The crisis to save
the drinking water in Asia.
Ritsumeikan Global Innovation Research Organization
safe and delicious
water to all.
Turn on a water faucet, and safe and clean water comes out in an endless stream. Such a common scene in Japan, however, is rather rare in many other parts of the world. In developing countries, it certainly cannot be said that the facilities to supply safe drinking water have been introduced sufficiently. In many cases, tap water and water purification facilities are available in metropolitan areas only, and once you move away from cities, the condition of the water supply changes drastically.
"ODAs have carried out projects to develop water supply infrastructures in developing countries. Additionally, in recent years, there has been an increase in the large-scale investments in overseas infrastructure facilities by private companies," says Toshiyuki Shimizu, who is studying the stable and efficient use of water resources in Japan and overseas.
"Some people may wonder why, but it is actually difficult to continually supply safe drinking water by only improving the hardware."
First of all, even with a water supply infrastructure, the quality of the drinking water is still not at an appropriate level for drinking in some cases. Even if disinfection facilities have been installed and the quality of water has become suitable for drinking at water purification facilities, there are the possibilities of contamination by pathogenic microorganisms or pollutants before it reaches the faucet due to low water pressure and intermittent water supply. Furthermore, the situation may be good initially, when the facilities to supply drinkable water are first introduced by an ODA, but over time, the expansion of water supply facilities, the reconstruction of pipeline system and the maintenance of aging facilities become a necessity. "In short, money and human resources are insufficient," Shimizu says.
"For this reason, in developing countries, even after the introduction of water supply facilities, these facilities cannot be properly maintained or even continue to operate in many areas."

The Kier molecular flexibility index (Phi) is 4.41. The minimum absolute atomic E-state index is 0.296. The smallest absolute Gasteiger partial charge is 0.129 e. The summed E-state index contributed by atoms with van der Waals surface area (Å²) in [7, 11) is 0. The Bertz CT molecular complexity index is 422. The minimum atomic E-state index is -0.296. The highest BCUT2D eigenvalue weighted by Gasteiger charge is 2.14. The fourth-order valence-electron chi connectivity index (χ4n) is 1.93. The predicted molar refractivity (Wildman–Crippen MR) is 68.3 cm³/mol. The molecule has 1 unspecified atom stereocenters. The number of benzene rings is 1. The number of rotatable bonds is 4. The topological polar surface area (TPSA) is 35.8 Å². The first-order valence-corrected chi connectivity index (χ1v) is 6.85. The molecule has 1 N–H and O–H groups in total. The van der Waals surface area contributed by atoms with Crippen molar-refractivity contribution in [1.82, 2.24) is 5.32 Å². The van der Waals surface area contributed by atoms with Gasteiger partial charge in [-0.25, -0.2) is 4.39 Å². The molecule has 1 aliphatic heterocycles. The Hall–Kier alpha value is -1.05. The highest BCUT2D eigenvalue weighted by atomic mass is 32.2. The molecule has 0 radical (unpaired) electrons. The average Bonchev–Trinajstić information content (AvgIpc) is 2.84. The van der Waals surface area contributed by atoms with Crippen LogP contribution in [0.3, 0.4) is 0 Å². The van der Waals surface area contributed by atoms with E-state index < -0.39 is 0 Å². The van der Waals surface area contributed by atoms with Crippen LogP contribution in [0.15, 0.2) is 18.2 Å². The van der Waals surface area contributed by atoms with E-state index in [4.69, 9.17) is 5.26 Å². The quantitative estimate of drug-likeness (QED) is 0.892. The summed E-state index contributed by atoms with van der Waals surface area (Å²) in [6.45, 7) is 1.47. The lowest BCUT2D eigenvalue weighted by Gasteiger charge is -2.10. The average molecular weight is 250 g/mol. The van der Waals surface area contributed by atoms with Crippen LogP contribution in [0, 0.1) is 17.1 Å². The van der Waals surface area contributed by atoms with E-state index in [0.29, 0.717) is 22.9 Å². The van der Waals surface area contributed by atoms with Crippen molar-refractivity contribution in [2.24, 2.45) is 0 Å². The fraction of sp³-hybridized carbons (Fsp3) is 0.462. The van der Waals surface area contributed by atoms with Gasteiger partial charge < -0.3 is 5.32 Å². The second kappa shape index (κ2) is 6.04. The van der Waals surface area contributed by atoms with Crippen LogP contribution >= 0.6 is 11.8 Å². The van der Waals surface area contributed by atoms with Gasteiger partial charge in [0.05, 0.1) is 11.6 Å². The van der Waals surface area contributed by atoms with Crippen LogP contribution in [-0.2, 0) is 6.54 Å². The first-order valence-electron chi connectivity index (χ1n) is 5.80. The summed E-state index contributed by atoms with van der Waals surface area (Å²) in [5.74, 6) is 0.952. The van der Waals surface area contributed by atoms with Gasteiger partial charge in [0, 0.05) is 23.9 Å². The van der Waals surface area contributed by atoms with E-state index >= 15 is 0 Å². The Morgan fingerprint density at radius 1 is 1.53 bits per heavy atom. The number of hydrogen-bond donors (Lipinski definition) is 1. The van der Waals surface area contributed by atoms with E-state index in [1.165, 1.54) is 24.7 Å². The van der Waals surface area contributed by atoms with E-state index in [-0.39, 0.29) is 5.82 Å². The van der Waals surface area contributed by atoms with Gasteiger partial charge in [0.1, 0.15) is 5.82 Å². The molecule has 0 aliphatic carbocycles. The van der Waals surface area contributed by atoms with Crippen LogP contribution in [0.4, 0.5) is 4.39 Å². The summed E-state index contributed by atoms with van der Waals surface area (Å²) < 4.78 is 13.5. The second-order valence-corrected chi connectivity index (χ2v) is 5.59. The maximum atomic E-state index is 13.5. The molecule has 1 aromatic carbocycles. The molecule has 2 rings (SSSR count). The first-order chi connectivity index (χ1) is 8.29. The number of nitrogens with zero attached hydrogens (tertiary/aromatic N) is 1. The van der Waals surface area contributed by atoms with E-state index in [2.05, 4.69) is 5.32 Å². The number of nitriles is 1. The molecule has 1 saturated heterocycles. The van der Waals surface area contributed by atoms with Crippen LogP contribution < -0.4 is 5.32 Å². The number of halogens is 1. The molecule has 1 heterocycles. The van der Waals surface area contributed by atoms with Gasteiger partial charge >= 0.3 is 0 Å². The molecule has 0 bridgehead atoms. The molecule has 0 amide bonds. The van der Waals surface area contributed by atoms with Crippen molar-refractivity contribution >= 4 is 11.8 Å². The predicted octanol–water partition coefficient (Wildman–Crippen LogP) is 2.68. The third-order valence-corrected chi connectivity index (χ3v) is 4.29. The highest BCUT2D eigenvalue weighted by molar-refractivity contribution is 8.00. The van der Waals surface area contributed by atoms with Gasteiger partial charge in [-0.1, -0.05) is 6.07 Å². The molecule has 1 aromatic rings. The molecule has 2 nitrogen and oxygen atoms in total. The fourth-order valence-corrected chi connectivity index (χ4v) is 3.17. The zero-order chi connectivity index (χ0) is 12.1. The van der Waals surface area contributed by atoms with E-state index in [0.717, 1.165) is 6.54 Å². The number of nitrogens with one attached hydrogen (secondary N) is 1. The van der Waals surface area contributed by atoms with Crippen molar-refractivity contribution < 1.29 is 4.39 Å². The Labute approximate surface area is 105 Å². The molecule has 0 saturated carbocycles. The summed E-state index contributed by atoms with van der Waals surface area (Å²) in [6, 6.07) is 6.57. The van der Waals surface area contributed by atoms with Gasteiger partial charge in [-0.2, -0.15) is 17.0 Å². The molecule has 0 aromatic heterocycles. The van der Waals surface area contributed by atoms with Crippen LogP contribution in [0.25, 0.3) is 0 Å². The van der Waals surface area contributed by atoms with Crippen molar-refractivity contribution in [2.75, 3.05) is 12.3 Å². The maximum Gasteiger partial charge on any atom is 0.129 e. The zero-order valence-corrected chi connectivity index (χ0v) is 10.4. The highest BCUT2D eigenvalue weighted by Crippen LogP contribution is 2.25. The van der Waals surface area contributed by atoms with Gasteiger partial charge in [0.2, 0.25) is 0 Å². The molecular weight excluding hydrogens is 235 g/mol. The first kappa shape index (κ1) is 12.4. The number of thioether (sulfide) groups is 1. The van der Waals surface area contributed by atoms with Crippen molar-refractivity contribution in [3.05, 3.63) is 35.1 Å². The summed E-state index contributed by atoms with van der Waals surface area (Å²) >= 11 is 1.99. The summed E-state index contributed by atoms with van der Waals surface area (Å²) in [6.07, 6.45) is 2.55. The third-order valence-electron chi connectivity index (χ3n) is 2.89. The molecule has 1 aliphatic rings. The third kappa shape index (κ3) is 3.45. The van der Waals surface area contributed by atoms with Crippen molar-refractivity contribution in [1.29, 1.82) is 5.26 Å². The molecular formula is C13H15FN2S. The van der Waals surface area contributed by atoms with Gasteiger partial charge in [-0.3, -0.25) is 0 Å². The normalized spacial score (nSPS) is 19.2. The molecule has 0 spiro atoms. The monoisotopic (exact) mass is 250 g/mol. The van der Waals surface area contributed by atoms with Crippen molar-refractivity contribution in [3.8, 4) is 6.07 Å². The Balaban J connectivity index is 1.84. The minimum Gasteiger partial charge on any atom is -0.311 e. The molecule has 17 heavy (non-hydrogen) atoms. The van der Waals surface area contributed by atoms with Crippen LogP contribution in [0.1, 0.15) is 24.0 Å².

In developing countries with limited economic resources, what should be done to develop a sustainable system to supply clean and safe water? Shimizu proposes a "hybrid water-supply system" that incorporates both a "water supply via distribution pipeline" and a "drinking water supply by bottled water."
In developing countries, people boil tap water, buy home water purifier kits or simply purchase water in order to secure safe drinking water. Water for purchase includes water wagons, such as tanker trucks, personally sold bottled spring or ground water and bottled water from private beverage manufacturers.
The approach devised by Shimizu and his team is as follows. For purposes that do not require strict water quality or for uses apart from drinking, tap water will be used, and for drinking, bottled water will be purchased. However, bottled water will be supplied not by conventional private manufacturers or individuals, but by a water utility who will bottle highly safe water treated at a purification facility and then sell it at a lower price than general bottled water.
"The point is that without a need for large-scale facility investments, residents can have safe, low-cost drinking water. At the same time, water utilities can invest their profits from the sale of bottled water in the maintenance, management, renewal and expansion of distribution pipes and water purification facilities," Shimizu says.
By doing so, safe drinking water may be supplied via conventional water supply system in the future. Possibilities not conventionally available can be found in this "sustainable water supply system."
Is this hybrid water-supply system feasible? To confirm if it was, the field surveys had conducted in the Philippines, Laos and Vietnam. The primary contents of the field survey were interview to water utilities, questionnaire to residents, and collection of metered water consumption data.
The results of the surveys revealed that the utilization ratio of purchased water is as high as 60 to 90% in parts of the Philippines and Laos, while in Vietnam, it is as low as 1.6 to a maximum of 18%.
Looking at the cost associated with water as portion of household income, it comes to about 3 to 7%, which includes water charges and water purchasing costs in these three countries. As an OECD (Organization for Economic Cooperation and Development) report says, "Expenses for water and sanitation services should be around 3 to 5%," so the former values represent what is deemed a "costly expense" for a household.
"While business profitability should be taken into consideration, it is reasonable to reduce the price of bottled water to about half the market price and then maintain the purchasing cost of bottled water to within 3% of household income," Shimizu explains. "For low income households whose water cost exceeds 10% of their income, governments and municipalities should provide subsidies. In this way, the feasibility of an introduction will increase."
The variety of situations at water utilities, such as rainfall, historical and cultural background, geography and economic factors, are diverse depending on the country or region. Shimizu says, "It is important to propose systems that are indeed suitable for these individual characteristics."
The demand for safe water is ever increasing in the Asian region. The key is small businesses full of ideas that are not available from large-scale investments.
This is where Shimizu can fully display his skills.